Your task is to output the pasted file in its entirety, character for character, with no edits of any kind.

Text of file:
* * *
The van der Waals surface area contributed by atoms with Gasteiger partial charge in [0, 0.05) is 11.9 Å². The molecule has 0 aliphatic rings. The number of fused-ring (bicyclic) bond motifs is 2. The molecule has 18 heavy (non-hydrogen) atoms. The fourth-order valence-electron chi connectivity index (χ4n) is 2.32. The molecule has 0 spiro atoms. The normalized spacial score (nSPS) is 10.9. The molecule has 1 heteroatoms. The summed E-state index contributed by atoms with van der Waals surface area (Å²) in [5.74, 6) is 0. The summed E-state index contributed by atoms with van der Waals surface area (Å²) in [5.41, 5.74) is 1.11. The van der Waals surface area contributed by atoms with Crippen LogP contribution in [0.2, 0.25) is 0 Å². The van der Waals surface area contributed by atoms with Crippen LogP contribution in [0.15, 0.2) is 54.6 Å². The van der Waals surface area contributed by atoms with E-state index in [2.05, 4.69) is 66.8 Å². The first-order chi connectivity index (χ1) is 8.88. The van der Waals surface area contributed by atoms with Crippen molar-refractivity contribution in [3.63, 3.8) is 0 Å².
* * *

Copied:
The van der Waals surface area contributed by atoms with Gasteiger partial charge in [0, 0.05) is 11.9 Å². The molecule has 0 aliphatic rings. The number of fused-ring (bicyclic) bond motifs is 2. The molecule has 18 heavy (non-hydrogen) atoms. The fourth-order valence-electron chi connectivity index (χ4n) is 2.32. The molecule has 0 spiro atoms. The normalized spacial score (nSPS) is 10.9. The molecule has 1 heteroatoms. The summed E-state index contributed by atoms with van der Waals surface area (Å²) in [5.74, 6) is 0. The summed E-state index contributed by atoms with van der Waals surface area (Å²) in [5.41, 5.74) is 1.11. The van der Waals surface area contributed by atoms with Crippen LogP contribution in [0.2, 0.25) is 0 Å². The van der Waals surface area contributed by atoms with Crippen LogP contribution in [0.15, 0.2) is 54.6 Å². The van der Waals surface area contributed by atoms with E-state index in [2.05, 4.69) is 66.8 Å². The first-order chi connectivity index (χ1) is 8.88. The van der Waals surface area contributed by atoms with Crippen molar-refractivity contribution in [3.63, 3.8) is 0 Å².